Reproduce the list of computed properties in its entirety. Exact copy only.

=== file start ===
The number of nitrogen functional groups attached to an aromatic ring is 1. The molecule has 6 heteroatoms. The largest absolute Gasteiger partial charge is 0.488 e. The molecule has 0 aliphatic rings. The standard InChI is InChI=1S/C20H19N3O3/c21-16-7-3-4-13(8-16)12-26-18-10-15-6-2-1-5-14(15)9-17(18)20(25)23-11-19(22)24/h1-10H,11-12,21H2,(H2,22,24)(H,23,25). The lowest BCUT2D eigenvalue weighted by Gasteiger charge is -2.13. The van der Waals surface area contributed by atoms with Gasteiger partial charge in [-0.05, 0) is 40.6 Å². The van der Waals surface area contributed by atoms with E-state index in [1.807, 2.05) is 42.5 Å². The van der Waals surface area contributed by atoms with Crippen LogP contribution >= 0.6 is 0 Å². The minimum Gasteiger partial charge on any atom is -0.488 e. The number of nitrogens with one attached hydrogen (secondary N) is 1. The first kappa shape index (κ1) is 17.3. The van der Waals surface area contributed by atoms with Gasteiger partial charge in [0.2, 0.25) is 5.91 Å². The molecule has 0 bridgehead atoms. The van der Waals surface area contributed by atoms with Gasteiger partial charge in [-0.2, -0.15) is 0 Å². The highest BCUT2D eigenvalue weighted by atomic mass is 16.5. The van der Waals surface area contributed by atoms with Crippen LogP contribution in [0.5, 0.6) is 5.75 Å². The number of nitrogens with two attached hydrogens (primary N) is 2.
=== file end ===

The number of nitrogen functional groups attached to an aromatic ring is 1. The molecule has 6 heteroatoms. The largest absolute Gasteiger partial charge is 0.488 e. The molecule has 0 aliphatic rings. The standard InChI is InChI=1S/C20H19N3O3/c21-16-7-3-4-13(8-16)12-26-18-10-15-6-2-1-5-14(15)9-17(18)20(25)23-11-19(22)24/h1-10H,11-12,21H2,(H2,22,24)(H,23,25). The lowest BCUT2D eigenvalue weighted by Gasteiger charge is -2.13. The van der Waals surface area contributed by atoms with Gasteiger partial charge in [-0.05, 0) is 40.6 Å². The van der Waals surface area contributed by atoms with E-state index in [1.807, 2.05) is 42.5 Å². The van der Waals surface area contributed by atoms with Crippen LogP contribution >= 0.6 is 0 Å². The minimum Gasteiger partial charge on any atom is -0.488 e. The number of nitrogens with one attached hydrogen (secondary N) is 1. The first kappa shape index (κ1) is 17.3. The van der Waals surface area contributed by atoms with Gasteiger partial charge in [0.2, 0.25) is 5.91 Å². The molecule has 0 bridgehead atoms. The van der Waals surface area contributed by atoms with Gasteiger partial charge in [-0.2, -0.15) is 0 Å². The highest BCUT2D eigenvalue weighted by atomic mass is 16.5. The van der Waals surface area contributed by atoms with Crippen LogP contribution in [0.5, 0.6) is 5.75 Å². The number of nitrogens with two attached hydrogens (primary N) is 2.